I was lured into joining our community theater group's production of Damn Yankees a while back by the offhand remark of a friend who was playing the lead. "We need ballplayers," he said. "You could be a ballplayer." At 40, I knew I was unlikely ever to hear that again so I decided to go for it.
I had no idea what to expect when I showed up at my first rehearsal. I didn't even know the play was about a man who sold his soul for the chance to lead his beloved Washington Senators to victory over the hated New York Yankees. I did know that I was to play a Senator, and I was trying to pick my teammates out of the crowd of amateur actors in the room when a young woman with red lips walked up to the piano, snapped her fingers, played a chord and began to lead us in vocal exercises.
"Anyone having trouble hitting the notes?" our leader, Heather, asked. She suggested that I stand next to one of the stronger singers and follow his lead. It helped. I stayed close to him when we finished the exercises and started singing real songs. After a while, he casually moved away.
That was the beginning of seven weeks of grinding practice. Heather seemed to think it was hopeless; at times, I agreed with her. But finally, ready or not, it was opening night.
We were in the dressing room at the local high school putting on makeup and costumes, feeling the adrenaline flow. Dave, who played the Senators manager, was in the corner practicing his lines one last time, jutting out his chin and gesturing to the wall. Heather led us through some warm-ups. Barb, our soft-spoken stage manager, came in and stood on a chair. She handed out little awards to cast members for minor achievements. Then she announced five minutes till curtain. We could hear the orchestra begin the overture. This was it.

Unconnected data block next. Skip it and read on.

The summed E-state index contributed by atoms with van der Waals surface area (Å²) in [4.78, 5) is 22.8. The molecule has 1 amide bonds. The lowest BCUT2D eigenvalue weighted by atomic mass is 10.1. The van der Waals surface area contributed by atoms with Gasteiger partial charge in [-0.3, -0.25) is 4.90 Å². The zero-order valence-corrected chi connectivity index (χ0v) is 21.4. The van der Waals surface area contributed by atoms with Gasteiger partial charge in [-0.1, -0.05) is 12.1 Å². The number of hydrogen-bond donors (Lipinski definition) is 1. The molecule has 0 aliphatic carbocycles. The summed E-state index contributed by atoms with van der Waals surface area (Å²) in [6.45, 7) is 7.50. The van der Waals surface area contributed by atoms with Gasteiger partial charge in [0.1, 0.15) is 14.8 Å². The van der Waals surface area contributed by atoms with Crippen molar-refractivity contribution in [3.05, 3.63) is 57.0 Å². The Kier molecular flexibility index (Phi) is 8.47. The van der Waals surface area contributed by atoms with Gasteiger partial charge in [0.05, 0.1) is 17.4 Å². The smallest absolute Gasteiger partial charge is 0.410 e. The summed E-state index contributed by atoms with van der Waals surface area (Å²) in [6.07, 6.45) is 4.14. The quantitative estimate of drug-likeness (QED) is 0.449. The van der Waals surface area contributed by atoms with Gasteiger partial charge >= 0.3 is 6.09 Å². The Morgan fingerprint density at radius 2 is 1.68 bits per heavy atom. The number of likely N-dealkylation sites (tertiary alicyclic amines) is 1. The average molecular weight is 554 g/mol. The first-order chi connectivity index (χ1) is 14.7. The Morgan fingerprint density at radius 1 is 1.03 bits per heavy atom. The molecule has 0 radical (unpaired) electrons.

The ballplayers' entrance came in the second scene. I spoke my line; the world didn't end. I was so amazed, I lost my concentration and flubbed my next line. A teammate had to ad-lib. I tried to stay loose, then realized I was fidgeting. Stand still, I told myself, but not too still.
Our big song-and-dance routine was in the second act. The audience loved it. What a sensation! When it was time for curtain calls, the ballplayers drew another cheer. How far we had come in seven weeks!
The cast was invited to a party at the local inn afterward, and we ballplayers decided to stay in our Washington Senators uniforms. We strutted around the room, elated and basking in adulation.
Then a group of scruffy-looking young people came in and sat down at a large table in the corner. Abruptly, the attention of the well-wishers shifted from us to them. What was this? A friend told me the interlopers were a big-time rock band, just arrived in town for a concert. It was a bitter lesson in the fickle nature of fame. I sank, deflated, into a chair.
Later, my 8-year-old daughter crawled onto my lap and said in my ear, "Daddy, you know when I came into the dressing room after the play and hugged you but didn't say anything? It's because I was so proud of you that I couldn't speak." For a moment I couldn't speak either, but suddenly I was sure of one thing: that's the right kind of fame for a middle-aged ballplayer like me.